In June of 2012, charges brought against a Bay City substitute teacher accused of engaging in sexual activities with students were dropped by Bay County Circuit Judge Kenneth W. Schmidt. Heidi L. Lewis, then 43 years old, had been charged with six counts of third-degree criminal sexual conduct with a student at Bay City Central High School, where Lewis taught British Literature for students who were emotionally impaired. Lewis was a substitute who taught the subject from January 2010 until the end of the school year.
Investigations began after a female student at the school informed the assistant principal that Lewis had engaged in sex with her boyfriend. Police started investigating the teacher in January of 2011. Because Lewis was a substitute teacher and not under contract with the school as other teachers are over the course of the summer, Judge Schmidt ruled that Lewis was not a substitute teacher because school was not in session when the alleged sexual acts took place.
Three 17-year-old teens claimed they had sex with Lewis on numerous occasions during the summer of 2010. In Michigan, the age of consent for sexual intercourse is 18 when the alleged activity occurs between a teacher and student. Richard Lee Jr., Lewis’ defense attorney, argued that because it was summer and Lewis was not employed by the school, it was not illegal for her to engage in sexual relations with the teenagers. Ultimately, Judge Schmidt dismissed all six counts of third-degree CSC against Lewis because she was not considered a substitute teacher as class was not in session.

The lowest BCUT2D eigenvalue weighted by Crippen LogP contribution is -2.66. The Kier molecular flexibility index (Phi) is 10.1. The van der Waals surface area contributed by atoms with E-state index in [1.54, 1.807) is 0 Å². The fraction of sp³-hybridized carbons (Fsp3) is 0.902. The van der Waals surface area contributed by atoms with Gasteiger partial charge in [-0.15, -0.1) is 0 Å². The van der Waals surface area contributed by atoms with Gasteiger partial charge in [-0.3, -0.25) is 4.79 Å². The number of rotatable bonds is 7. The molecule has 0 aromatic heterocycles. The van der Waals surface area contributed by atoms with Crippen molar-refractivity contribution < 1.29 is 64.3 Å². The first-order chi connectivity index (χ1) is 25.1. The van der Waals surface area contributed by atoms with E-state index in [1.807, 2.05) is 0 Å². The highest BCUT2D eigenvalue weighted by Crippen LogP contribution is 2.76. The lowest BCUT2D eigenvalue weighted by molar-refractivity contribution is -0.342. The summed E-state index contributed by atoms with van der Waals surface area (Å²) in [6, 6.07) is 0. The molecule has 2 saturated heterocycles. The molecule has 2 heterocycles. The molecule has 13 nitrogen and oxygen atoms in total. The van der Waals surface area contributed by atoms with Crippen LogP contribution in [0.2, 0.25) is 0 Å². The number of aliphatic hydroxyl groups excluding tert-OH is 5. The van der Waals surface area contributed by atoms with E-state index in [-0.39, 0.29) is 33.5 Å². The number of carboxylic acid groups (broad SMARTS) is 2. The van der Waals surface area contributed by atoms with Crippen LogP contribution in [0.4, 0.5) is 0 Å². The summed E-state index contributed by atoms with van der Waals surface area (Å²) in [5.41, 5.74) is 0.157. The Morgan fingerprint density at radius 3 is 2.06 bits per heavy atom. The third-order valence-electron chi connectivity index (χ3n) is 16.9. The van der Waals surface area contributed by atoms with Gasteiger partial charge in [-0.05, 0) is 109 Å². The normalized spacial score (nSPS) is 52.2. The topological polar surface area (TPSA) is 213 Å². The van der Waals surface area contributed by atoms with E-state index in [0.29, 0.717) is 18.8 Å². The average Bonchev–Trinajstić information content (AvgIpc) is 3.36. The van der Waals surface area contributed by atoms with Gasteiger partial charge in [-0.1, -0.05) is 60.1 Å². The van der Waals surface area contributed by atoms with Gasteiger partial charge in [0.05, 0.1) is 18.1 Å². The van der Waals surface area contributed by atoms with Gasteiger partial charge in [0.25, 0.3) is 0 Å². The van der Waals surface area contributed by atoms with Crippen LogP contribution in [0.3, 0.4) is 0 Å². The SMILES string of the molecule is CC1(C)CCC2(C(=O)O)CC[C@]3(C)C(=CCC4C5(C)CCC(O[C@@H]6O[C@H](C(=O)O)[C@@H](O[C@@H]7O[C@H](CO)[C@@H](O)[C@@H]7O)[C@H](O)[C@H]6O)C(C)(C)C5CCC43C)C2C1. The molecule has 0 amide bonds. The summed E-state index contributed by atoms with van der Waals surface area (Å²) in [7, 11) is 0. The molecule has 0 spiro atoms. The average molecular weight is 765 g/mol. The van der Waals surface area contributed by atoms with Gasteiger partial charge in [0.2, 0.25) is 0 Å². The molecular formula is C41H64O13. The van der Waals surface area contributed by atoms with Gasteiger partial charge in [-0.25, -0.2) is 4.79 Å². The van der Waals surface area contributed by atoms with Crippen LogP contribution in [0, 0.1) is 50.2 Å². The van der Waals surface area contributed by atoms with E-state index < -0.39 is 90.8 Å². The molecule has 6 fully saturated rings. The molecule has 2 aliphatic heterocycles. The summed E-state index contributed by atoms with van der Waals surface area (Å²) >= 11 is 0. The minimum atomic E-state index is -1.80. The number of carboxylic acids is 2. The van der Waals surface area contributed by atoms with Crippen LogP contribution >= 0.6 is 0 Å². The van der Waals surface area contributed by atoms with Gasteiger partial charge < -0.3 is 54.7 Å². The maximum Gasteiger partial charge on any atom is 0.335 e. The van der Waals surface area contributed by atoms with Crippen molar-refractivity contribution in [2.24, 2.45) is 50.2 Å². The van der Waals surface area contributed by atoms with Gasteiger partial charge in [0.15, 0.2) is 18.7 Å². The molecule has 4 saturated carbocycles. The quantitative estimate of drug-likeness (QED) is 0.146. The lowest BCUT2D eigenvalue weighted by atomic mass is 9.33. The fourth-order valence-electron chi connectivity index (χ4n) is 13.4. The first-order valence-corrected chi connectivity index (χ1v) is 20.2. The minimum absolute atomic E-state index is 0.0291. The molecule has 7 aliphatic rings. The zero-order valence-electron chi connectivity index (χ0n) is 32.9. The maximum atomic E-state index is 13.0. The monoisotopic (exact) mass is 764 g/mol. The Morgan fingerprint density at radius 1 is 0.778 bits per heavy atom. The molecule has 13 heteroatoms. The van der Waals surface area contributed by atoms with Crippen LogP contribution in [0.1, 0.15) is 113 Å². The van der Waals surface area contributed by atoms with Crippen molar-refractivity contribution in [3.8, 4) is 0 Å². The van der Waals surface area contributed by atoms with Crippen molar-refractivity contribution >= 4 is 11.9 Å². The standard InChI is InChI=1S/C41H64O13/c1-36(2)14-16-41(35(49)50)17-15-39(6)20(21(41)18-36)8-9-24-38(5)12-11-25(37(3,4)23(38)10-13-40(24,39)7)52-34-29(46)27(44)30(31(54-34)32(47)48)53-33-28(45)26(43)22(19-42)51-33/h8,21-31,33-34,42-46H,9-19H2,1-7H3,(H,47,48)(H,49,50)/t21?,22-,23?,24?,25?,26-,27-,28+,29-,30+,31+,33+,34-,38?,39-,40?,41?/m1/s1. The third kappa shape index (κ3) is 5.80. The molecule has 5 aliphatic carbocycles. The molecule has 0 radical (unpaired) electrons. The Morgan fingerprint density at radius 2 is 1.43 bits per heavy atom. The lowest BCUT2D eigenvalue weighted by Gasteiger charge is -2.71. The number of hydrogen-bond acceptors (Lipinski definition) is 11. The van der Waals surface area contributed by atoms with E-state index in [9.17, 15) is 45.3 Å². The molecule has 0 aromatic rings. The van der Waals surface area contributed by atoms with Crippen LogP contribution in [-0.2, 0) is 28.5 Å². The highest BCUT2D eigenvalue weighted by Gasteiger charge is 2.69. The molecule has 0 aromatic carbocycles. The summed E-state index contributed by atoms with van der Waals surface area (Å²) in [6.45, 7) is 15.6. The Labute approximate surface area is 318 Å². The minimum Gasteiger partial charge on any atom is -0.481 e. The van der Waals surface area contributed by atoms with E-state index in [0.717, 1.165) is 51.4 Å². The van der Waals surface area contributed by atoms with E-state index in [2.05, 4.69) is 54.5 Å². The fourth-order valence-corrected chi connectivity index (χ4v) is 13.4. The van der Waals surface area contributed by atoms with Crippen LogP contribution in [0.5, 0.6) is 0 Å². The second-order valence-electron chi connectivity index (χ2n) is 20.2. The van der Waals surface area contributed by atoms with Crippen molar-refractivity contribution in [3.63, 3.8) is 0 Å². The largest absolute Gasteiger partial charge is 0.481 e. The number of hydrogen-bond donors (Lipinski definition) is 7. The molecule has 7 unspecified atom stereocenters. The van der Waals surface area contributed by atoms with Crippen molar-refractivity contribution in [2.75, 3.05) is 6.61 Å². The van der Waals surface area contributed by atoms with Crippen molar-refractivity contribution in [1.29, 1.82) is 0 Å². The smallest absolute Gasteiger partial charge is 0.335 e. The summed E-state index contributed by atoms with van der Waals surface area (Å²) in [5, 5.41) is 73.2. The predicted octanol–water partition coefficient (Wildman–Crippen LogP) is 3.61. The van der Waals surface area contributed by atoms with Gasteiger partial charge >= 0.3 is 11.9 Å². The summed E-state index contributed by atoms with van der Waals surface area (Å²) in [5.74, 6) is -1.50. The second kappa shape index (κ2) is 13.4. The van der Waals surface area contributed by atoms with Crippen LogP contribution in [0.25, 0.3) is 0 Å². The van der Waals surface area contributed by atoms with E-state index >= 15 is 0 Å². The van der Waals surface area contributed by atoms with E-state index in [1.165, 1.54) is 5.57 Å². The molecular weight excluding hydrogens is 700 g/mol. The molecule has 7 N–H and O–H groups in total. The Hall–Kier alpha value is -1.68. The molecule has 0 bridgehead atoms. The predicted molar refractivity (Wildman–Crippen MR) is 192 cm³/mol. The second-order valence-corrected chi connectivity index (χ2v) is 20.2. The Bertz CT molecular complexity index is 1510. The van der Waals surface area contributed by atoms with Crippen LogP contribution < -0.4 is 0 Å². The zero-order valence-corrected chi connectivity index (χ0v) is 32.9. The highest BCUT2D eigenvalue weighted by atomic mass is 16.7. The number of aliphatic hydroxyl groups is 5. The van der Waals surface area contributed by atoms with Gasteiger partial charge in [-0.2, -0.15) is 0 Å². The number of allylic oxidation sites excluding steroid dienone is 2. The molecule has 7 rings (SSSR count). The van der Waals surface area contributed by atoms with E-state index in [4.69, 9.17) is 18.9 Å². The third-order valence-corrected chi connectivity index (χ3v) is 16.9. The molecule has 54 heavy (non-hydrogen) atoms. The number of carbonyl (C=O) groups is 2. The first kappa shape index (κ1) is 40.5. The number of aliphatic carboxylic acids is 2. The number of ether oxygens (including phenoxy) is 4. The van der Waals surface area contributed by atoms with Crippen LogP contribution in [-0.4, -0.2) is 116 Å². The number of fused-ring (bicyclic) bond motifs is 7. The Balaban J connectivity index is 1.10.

The Bay County Prosecutor’s Office appealed Schmidt’s ruling; now, the Michigan Court of Appeals has ruled that the charges against Lewis will be reinstated, and Judge Schmidt’s ruling reversed. The appeals court ruled that prosecution is not foreclosed when a substitute teacher engages in sexual penetration with a student on Saturday, after the bell rings, or during summer months. Basically, if Lewis’ occupation gave her access to the student of the relevant age group, the Legislature intended to punish that conduct.
The appeals court issued an opinion on August 27 stating that Judge Schmidt erred in dismissing the charges. Third-degree CSC is a felony offense punished by a maximum of 15 years in prison.
This situation paints a clear picture of how complex the criminal justice process can be. While prosecutors appealed the judge’s dismissal of the charges, defendant’s also have the right to appeal a conviction or sentencing. However, it is critical you work with a Michigan criminal appeals attorney who is highly capable and experienced in the appeals process.